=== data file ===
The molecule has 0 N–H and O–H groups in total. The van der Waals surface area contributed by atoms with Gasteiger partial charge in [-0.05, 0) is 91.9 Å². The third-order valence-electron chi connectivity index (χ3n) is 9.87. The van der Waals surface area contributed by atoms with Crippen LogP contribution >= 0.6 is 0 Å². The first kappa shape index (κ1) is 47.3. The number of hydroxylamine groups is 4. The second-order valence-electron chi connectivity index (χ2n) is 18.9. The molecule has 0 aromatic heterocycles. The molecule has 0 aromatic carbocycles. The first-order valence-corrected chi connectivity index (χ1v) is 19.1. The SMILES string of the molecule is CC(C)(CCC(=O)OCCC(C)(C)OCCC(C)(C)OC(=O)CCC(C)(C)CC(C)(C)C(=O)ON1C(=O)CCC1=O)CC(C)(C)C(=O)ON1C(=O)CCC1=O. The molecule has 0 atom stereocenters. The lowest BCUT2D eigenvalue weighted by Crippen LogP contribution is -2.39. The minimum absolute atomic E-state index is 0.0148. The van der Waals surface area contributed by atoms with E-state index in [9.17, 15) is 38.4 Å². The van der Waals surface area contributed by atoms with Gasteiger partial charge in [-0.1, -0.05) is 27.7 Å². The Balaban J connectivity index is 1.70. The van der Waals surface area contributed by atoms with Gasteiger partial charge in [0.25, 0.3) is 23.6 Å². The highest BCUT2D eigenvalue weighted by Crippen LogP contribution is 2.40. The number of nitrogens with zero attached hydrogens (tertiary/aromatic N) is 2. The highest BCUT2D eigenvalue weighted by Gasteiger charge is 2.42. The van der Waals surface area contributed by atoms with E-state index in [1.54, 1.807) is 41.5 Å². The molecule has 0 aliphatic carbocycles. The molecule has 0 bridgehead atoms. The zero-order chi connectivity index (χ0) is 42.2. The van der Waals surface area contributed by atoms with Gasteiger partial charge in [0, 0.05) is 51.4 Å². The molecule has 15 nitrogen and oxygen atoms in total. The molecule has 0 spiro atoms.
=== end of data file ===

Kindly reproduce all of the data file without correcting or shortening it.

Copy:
The molecule has 0 N–H and O–H groups in total. The van der Waals surface area contributed by atoms with Gasteiger partial charge in [-0.05, 0) is 91.9 Å². The third-order valence-electron chi connectivity index (χ3n) is 9.87. The van der Waals surface area contributed by atoms with Crippen LogP contribution >= 0.6 is 0 Å². The first kappa shape index (κ1) is 47.3. The number of hydroxylamine groups is 4. The second-order valence-electron chi connectivity index (χ2n) is 18.9. The molecule has 0 aromatic heterocycles. The molecule has 0 aromatic carbocycles. The first-order valence-corrected chi connectivity index (χ1v) is 19.1. The SMILES string of the molecule is CC(C)(CCC(=O)OCCC(C)(C)OCCC(C)(C)OC(=O)CCC(C)(C)CC(C)(C)C(=O)ON1C(=O)CCC1=O)CC(C)(C)C(=O)ON1C(=O)CCC1=O. The molecule has 0 atom stereocenters. The lowest BCUT2D eigenvalue weighted by Crippen LogP contribution is -2.39. The minimum absolute atomic E-state index is 0.0148. The van der Waals surface area contributed by atoms with E-state index in [9.17, 15) is 38.4 Å². The van der Waals surface area contributed by atoms with Gasteiger partial charge in [-0.1, -0.05) is 27.7 Å². The Balaban J connectivity index is 1.70. The van der Waals surface area contributed by atoms with Gasteiger partial charge in [0.25, 0.3) is 23.6 Å². The highest BCUT2D eigenvalue weighted by Crippen LogP contribution is 2.40. The number of nitrogens with zero attached hydrogens (tertiary/aromatic N) is 2. The highest BCUT2D eigenvalue weighted by Gasteiger charge is 2.42. The van der Waals surface area contributed by atoms with E-state index in [1.54, 1.807) is 41.5 Å². The molecule has 0 aliphatic carbocycles. The molecule has 0 bridgehead atoms. The zero-order chi connectivity index (χ0) is 42.2. The van der Waals surface area contributed by atoms with Gasteiger partial charge in [0, 0.05) is 51.4 Å². The molecule has 15 nitrogen and oxygen atoms in total. The molecule has 0 spiro atoms.